June 11 (Bloomberg) -- Manulife Financial Corp. plans to double its insurance agents in Asia to about 100,000 in the next five years and boost the region’s share of profit to 40 percent as its shares remain 75 percent below their 2007 peak.
Canada’s largest insurer currently gets about a third of its profit from the region, half its insurance sales and one-fifth of global wealth revenue, said Robert Cook, Manulife’s senior executive vice president for Asia.
“We do obviously expect that our business in Asia will grow faster than our business in North America and as a result, those numbers should become even stronger as we move forward,” Cook said in a telephone interview from Toronto where the company is based.
Manulife, which first entered Asia 115 years ago, has been targeting rising incomes in the region, which should account for about 85 percent of the world’s 1-billion-strong middle class in five years, Cook said.
“When people enter into middle class, they become potential customers for our products,” said Cook.
Expansion in Asia is a major part of Chief Executive Officer Donald Guloien’s plan to reach C$4 billion ($3.9 billion) in net income, and return on equity of 13 percent, by 2015. Net income was C$129 million last year, down from a record C$4.3 billion in 2007 as falling interest rates and stock prices raised the cost of covering guarantees on investment products such as annuities.
Asia is “massively” important for Manulife, said Peter Routledge, analyst at National Bank Financial.
“We’re likely in a very low interest-rate environment in Canada and the United States for a very long time,” Routledge said in an interview from Toronto. “The only viable, sustainable, profitable growth part of their business is Asia.”
Manulife fell 1.3 percent to C$10.68 in Toronto trading. The shares have tumbled 75 percent from their peak in October 2007, compared with a 21 percent decline on the benchmark S&P/TSX Composite Index.
Sun Life Financial Inc., Canada’s third-largest insurer, last month announced a joint venture in Vietnam with PVI Holdings to expand its Asian operations. MetLife Inc. and Prudential Financial Inc., two of the largest U.S. life insurers, have expanded in Asia with the purchase of units from bailed-out American International Group Inc.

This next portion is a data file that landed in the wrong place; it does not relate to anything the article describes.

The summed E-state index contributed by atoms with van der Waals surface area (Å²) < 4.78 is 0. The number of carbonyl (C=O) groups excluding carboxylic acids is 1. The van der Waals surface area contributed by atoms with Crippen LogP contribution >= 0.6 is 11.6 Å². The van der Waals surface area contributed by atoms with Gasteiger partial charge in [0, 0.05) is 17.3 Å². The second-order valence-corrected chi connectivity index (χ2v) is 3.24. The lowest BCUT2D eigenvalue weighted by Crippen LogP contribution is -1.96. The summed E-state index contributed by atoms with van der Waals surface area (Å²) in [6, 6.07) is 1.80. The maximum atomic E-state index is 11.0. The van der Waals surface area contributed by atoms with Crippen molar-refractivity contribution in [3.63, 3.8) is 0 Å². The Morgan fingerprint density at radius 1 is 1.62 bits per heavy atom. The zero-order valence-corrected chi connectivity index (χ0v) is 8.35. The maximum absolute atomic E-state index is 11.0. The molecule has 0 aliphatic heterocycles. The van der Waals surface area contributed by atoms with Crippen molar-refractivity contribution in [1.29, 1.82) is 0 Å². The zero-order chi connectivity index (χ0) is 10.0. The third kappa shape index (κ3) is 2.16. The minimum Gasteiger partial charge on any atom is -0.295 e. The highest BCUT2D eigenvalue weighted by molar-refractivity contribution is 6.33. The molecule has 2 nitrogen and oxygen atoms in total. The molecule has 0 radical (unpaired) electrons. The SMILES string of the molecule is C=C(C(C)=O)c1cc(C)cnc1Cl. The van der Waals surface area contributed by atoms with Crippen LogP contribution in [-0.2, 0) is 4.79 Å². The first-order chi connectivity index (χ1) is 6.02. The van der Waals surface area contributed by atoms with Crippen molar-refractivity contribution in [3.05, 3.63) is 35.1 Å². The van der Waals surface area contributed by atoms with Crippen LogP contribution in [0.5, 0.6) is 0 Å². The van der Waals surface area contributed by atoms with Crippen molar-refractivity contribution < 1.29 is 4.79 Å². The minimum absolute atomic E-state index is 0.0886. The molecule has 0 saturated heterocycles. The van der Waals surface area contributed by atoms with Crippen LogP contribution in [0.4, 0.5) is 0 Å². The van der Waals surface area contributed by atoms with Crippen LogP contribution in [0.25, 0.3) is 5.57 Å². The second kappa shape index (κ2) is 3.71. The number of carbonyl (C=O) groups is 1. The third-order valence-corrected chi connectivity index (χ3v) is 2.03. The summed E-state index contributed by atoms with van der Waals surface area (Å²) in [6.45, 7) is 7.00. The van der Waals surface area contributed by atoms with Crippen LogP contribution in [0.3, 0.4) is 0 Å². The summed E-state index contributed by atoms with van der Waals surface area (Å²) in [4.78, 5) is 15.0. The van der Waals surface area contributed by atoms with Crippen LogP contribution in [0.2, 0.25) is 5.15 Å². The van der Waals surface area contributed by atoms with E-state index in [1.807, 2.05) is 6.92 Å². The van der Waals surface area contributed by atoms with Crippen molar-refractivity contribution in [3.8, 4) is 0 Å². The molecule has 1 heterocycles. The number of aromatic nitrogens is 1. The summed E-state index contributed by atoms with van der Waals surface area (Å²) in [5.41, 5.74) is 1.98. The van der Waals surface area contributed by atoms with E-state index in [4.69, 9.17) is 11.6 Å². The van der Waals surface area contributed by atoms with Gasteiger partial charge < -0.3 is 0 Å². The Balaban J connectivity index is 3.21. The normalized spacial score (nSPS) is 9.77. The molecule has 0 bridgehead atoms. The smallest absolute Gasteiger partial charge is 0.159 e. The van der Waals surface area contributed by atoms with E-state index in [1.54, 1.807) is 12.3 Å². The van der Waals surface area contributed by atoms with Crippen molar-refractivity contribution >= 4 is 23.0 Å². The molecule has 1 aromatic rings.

Manulife ranks fifth among Canadian companies with market capitalization of more than C$5 billion deriving revenues from Asia Pacific according to data compiled by Bloomberg. Sun Life was eighth.
Profit from Manulife’s Asian operations climbed to C$1.1 billion in the first quarter of 2012, up from C$351 million a year earlier on record insurance sales and higher premiums and deposits.
Cook said India and Korea remain gaps in Manulife’s “Pan-Asian” strategy.
“The challenge with Korea is that the regulator is not granting new licenses,” said Cook. “The only mode of entry into Korea right now is acquisition.
Manulife and AIA Group Ltd. were among the companies that were invited to make second-round bids for ING Groep NV’s Asian insurance business, people familiar with the matter said last month.
Cook declined to comment on the report.
‘‘We always look at these deals, but because of the scarcity value, we’re not the only company that would like to enter Korea,” Cook said. “Because of the scarcity value, the price tends to get driven up and doesn’t meet our expectations we set for acquisitions.”
Routledge at National Bank said Manulife is in a better position to do a deal than previously. “I know their balance sheet is in much better shape than it was two years ago, and they’ve got more flexibility to do a deal,” he said.
Manulife has tentatively planned an investor day in Hong Kong in September that will focus on the company’s Asian business, Cook said.
“One of the objectives right now to doing an investor day in Asia would be to get Asian investors interested in MFC,” he said.
Countries including Vietnam, Indonesia and China “will be the real drivers” of sales force expansion over the next five years, Cook said. Manulife has about 10,000 agents in Vietnam and about 5,000 in Hong Kong.
“Every day, we’re trying to recruit more people,” said Peter Shum, 69, a Hong Kong-based senior manager who has been with Manulife for 40 years. “We can’t have enough people, in our district and for the whole company.”
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